Often times we’re so focused on what’s on the menu and forget about how the menu is going to be served. Let’s look at the Pros and Cons of popular event service types.
Oh the choices!: Guests love to have the option of what they want to eat, and buffets allow them to get what they want and how much of it they want as well.
Variety: Deciding on a set menu can be difficult, especially when you have a great caterer with so many great dishes. With a buffet deciding on what to serve is much easier, as you are able to give your guests more than just one chicken, beef and fish option.
“Sorry to be a bother”: When guests have to send back a meal, its uncomfortable for everyone. The guest feels bad, the waiter feels bad and frustrated and while you, the host might not know about it, you’ll see it in your pockets. Buffets avoid ” send backs “, if a guest doesn’t like an item, they can simply leave it and get something else instead.
Relaxed and conversational: Buffets are great for guests to mingle and network. If your event has a programming piece, make sure to allot time for your guests to eat and network with each other.
Not Budget Friendly: When doing a buffet, caterers have to a lot for various (usually larger than expected ) portions, which means you will end up paying a higher per person cost. BUT: Depending on if you go self-serve or staffed you might make up the difference on your staffing costs.
“Why the wait?”: Buffet lines can be very slow and have the potential of disturbing the flow of your venue. When doing buffets make sure everything is as easy as possible for your guests; clear labeling on items, correct serving utensils and easy pick up of plates and tableware.
Not ” green ” friendly: Buffets tend to generate a lot of waste. Guests tend to have eyes bigger than their stomach, leaving plenty of leftovers on their plates and since the caterer is generally overestimating, the potential of leftovers is high.
Helpful Tip: You paid for it, its yours. Often times you will find caterers packing up leftover or uncooked food and taking it back with them. (I’ve worked as catering staff, I know) Be on hand to make sure you get everything that you paid for. And to avoid ” feeding of the staff “, ask if your caterer provides a staff meal, they should.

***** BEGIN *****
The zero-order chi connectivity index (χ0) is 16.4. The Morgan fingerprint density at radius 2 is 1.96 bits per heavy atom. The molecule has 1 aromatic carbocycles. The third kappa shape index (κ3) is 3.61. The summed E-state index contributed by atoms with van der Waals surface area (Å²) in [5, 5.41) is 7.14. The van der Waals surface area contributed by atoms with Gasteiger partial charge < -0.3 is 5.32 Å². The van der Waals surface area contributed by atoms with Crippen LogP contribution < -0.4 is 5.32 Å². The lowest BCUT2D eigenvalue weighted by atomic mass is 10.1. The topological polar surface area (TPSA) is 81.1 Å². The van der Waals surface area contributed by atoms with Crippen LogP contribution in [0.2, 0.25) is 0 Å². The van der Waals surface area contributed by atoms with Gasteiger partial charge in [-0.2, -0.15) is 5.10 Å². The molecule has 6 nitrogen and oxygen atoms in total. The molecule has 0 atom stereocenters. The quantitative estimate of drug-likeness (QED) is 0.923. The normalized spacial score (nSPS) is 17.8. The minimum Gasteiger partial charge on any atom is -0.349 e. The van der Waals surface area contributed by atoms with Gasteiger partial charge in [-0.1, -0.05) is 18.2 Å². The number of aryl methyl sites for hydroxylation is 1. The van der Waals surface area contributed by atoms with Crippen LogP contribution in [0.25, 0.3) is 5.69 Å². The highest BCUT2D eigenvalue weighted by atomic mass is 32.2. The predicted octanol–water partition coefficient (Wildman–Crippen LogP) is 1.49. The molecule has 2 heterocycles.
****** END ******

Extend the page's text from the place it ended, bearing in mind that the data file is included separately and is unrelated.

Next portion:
Formal Sit Down Service
One word. Classic. With the right staffing, traditional and formal sit down service sets the tone for your event.
P for Perfect Presentation: Caterers love to show of their food presentations skills, and plated service gives them the perfect opportunity to do so. Take advantage of it! It definitely adds to the wow factor of your event.
Control: There is total control of your servers. You can direct them to go faster or slower based on how you want your event to flow. As opposed to buffets, where you are really counting on the pace of your guests.
Helpful Tip: If you’re looking to speed up your formal service, have the salad and/or dessert preset on the table to cut down on service time.
“Oh, you were there?”: With formal service, the amount of time guests can interact with each other is limited. The guests are forced to sit down at their table, with the other 7 – 9 guests, they miss the opportunity to interact with others. For formal service, try adding a reception before or after the program and service time.
No Shows: Since you are paying per plate with formal service, no shows can definitely cost you a pretty penny. It’s always important to gather RSVPs before hand and remind your guests of the event 48 hours before the event, to eliminate no shows. But you are bound to have a few ” no-shows ” no matter how much planning you do ahead of time.
Try mixing some non traditional service types into your event.
Butlered Service is perfect for cocktail receptions, as it allots for plenty of conversation between guests. It’s a budget friendly option because your guests tend to eat less when walking and networking. It also allows the planner to monitor how much goes out and when, if coordinated with the catering staff. By combining butlered service with buffet, try serving your more expensive dishes via butlering, such as your shrimp and prime cuts of beef. This will cut down on the popular items going too fast.
Helpful Tip: Plan out multiple routes for your servers. You tend to get the ” door hogging ” guests who stand post right by the exit of your serving staff and devour the food before the servers get to the rest of the party.
Family Style service is where each table is served full platters of the menu and are able to make their plate themselves. It’s a more controlled form of buffet service. I have gotten rave reviews on the family style service because it promotes and encourages dinner conversation. It’s very easy and fast service, as usually a whole table can be served at one time. And for the pockets it’s so much easier to control and limit food and staffing costs.
No matter what type you choose remember it is always all about great service!